Tip of the Day 100: Who is Controlling the Process?


For those running cavity pressure control using the eDART the question arises: Is the eDART controlling transfer or is the machine doing so? We have discussed adding various features to select a “master” control on the eDART and other ideas. Here is a simple one that you can use to discover whether the eDART is actually performing the control as required or not.

Typically what happens is that you have set up a very nice cavity pressure setpoint but someone has set a machine timer or position that does not allow the eDART to reach the setpoint. Or they have turned off external transfer on the machine. In any case the eDART tries to transfer the press but the press does not transfer at the right time. All you need to do to detect this is to set a warning or alarm around Value at V->P Xfer for the sensor you are using for control.

Warning Set, Process Transferring Correctly on Post Gate

In the following example the eDART IS doing the transfer. We have a cavity pressure transfer value set to 2600 psi on the Post Gate sensor. The warning window is set +/- 50 psi around the 2500 psi. The eDART uses the machine’s first stage signal to determine when the switchover occurs. The value it sees on the Post Gate sensor at the time first stage goes off is Value at V->P Xfer / Post Gate.

Warning Set, Process Not Transferring on Post Gate

Now consider the case below when the eDART was supposed to be transferring the press at 3000 psi. The value measured at transfer is closer to 2600. Again the warnings are set +/- 50 psi around the setpoint. In this case the eDART catches the fact that the transfer did not occur at the correct setpoint and sets a warning visible on the system overview, turns on an indicator light or sends a message through the Alert software.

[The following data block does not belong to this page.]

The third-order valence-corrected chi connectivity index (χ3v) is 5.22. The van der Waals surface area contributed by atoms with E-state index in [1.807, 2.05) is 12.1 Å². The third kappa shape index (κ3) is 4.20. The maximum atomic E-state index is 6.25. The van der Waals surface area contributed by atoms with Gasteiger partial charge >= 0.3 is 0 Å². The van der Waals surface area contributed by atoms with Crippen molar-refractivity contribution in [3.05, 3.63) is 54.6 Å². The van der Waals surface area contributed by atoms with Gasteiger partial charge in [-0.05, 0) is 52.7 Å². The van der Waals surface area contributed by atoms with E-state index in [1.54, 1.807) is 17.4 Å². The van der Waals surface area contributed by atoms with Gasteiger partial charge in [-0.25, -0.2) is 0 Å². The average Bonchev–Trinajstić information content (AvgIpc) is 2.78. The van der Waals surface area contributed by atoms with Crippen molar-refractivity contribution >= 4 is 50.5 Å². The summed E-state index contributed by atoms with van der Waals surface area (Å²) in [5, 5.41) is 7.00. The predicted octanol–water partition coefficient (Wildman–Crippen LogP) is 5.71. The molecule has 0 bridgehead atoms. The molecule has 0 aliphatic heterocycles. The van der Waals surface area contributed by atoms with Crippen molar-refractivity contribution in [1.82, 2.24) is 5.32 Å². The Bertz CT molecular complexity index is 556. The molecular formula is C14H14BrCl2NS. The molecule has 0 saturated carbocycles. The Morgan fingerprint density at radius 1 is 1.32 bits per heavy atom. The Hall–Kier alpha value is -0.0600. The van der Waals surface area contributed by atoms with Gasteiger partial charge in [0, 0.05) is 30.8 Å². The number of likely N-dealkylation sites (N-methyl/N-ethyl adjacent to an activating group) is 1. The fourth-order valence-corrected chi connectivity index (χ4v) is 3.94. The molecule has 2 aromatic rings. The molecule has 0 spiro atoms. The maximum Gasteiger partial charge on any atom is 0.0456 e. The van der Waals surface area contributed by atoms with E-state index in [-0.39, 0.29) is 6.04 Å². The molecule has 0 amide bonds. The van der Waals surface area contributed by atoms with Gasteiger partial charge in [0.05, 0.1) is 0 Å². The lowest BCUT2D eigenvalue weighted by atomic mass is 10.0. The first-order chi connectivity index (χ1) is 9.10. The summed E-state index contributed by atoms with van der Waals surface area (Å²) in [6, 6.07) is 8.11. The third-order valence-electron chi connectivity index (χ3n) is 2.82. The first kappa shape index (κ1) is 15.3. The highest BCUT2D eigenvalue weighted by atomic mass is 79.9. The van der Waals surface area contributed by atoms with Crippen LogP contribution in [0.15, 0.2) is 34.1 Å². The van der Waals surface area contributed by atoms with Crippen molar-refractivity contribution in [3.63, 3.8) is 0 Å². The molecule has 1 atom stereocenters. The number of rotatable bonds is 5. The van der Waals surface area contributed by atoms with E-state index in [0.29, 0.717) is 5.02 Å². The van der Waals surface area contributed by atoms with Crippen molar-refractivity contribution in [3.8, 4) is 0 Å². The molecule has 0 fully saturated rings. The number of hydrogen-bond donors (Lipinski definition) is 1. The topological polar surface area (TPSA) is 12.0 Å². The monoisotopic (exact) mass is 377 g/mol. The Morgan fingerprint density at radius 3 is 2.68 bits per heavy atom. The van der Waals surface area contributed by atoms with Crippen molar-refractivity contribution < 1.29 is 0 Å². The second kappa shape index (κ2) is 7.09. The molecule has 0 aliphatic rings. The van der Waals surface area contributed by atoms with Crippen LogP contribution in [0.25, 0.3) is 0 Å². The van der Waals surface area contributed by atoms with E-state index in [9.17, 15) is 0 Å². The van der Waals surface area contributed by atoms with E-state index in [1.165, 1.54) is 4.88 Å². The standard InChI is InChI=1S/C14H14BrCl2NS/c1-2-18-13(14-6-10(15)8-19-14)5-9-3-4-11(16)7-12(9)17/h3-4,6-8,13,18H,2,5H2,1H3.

Note that the “Sort” switches are turned off. In this example we have decided to alert someone using the System Overview, light tree or Alert but not to actually sort parts. We probably have cavity pressure integral or other alarms for actual part sorting using in-cavity measurements. If the transfer control is not operating from the eDART but the parts are still good (per the other alarms) then those parts do not need to be rejected. Yet the technician would be alerted to look at the problem and discover why the process is not using eDART control.

Note also that we have used a warning for this non-sorting purpose (“Add Warnings” with sort switch off). We suggest you create a policy of using warnings for things that require preemptive action but are not critical to the parts. If you are not doing 3-way sorting then the sorting switch should be off for those cases. When the supervisor sees a “Warning” on the system overview he knows that someone should look at the process to check the reason (under the count column) and adjust as necessary. When he sees “Alarm” he knows that the parts are being thrown away and immediate action is required.


See our Art’s Tips to find earlier Tips of the Day.